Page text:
Last Updated on October 25, 2022, by eNotes Editorial. Word Count: 600
During the flight I read “The Student Guide to North America,” for although I was no longer a student, I was on a budget all the same. I learned that Americans drove on the right side of the road, not the left, and that they called a lift an elevator and an engaged phone busy. “The pace of life in North America is different from Britain, as you will soon discover,” the guidebook informed me.
In this passage, the unnamed narrator prepares for his new life in America. Although he has lived in England, he realizes that life in the United States will be different. For example, the English drive on the left side of the road, as is the case with many former British colonies. The narrator finds life in America a cultural adjustment, despite his experience living in a Western country (England).
I went to a supermarket called Purity Supreme, wandering up and down the aisles, comparing prices with those in England. In the end I bought a carton of milk and a box of cornflakes. This was my first meal in America. Even the simple chore of buying milk was new to me; in London we’d had bottles delivered each morning to our door.
In the second quote, we see the degree to which the narrator must adjust his expectations about living in America. Naturally, he instinctively falls back on what he knows about English culture and customs to navigate American society. This is why even the “simple chore of buying milk” is a new experience for him.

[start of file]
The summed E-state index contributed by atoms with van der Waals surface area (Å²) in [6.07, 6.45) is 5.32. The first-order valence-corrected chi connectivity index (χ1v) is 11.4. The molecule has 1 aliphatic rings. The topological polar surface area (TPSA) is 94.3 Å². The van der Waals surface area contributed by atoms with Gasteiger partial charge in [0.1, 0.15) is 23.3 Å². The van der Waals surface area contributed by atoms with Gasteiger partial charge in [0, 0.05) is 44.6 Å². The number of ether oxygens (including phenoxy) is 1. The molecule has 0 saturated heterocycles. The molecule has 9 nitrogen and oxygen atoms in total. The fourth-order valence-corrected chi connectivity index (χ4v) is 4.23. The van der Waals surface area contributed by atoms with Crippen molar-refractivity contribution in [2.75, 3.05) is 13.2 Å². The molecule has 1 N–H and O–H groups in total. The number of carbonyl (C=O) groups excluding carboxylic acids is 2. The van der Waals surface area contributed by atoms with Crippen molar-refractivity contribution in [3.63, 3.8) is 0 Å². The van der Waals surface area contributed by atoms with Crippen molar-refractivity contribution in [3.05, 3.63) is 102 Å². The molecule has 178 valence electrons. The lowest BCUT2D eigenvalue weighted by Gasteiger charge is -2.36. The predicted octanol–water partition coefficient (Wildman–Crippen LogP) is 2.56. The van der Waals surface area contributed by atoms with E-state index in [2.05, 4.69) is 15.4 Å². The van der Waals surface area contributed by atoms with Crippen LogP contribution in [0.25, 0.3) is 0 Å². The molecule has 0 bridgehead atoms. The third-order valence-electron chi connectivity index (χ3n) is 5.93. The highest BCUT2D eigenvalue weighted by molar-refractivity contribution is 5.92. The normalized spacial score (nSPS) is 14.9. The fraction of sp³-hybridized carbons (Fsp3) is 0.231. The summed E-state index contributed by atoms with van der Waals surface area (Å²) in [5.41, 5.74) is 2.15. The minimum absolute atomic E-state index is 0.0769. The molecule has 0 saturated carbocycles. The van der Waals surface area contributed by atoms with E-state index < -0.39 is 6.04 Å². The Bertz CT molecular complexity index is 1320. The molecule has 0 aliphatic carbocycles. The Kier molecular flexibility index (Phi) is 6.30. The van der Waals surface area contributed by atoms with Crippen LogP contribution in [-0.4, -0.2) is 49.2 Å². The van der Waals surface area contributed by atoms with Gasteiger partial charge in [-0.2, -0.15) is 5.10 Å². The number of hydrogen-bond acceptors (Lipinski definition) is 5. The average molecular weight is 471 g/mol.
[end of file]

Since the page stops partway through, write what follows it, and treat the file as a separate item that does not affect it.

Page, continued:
But she was not satisfied with my reply.
Instead she commanded, “Say ‘Splendid!’ ”
I was both baffled and somewhat insulted by the request. It reminded me of the way I was taught multiplication tables as a child, repeating after the master, sitting cross-legged on the floor of my one-room Tollygunge school. It also reminded me of my wedding, when I had repeated endless Sanskrit verses after the priest, verses I barely understood, which joined me to my wife.
I said nothing.
“Say ‘Splendid!’ ” the woman bellowed once again. “Splendid,” I murmured.
I had to repeat the word a second time at the top of my lungs, so she could hear. I was reluctant to raise my voice to an elderly woman, but she did not appear to be offended. If anything the reply pleased her, because her next command was: “Go see the room!”
In the above quotation, the narrator relates his initial interactions with his landlady, Mrs. Croft. To the narrator, Mrs. Croft is an anachronism. She is strangely out of place in modern American culture. Specifically, Mrs. Croft still holds old-fashioned views about social interactions between men and women. Additionally, she expects to be treated with Old World courtesy and prefers to rent only to students from Harvard and the Massachusetts Institute of Technology, or MIT (which she calls “Tech”).
For his part, the narrator understands Mrs. Croft’s old-fashioned views. After all, he must navigate similar expectations in his own culture. In accordance with these expectations, he submits to marrying a woman of his brother’s choosing.
Later in the story, we discover that the narrator's early marital days are less than satisfying. His wife, Mala, irritates him with her old-fashioned ways. When she weeps with longing for her parents, the narrator finds himself unsympathetic. As a result, he fails to console her. However, just as he eventually embraces Mrs. Croft’s eccentric ways, the narrator also develops a new camaraderie with Mala. In this, the narrator finally becomes secure in his Indian American identity.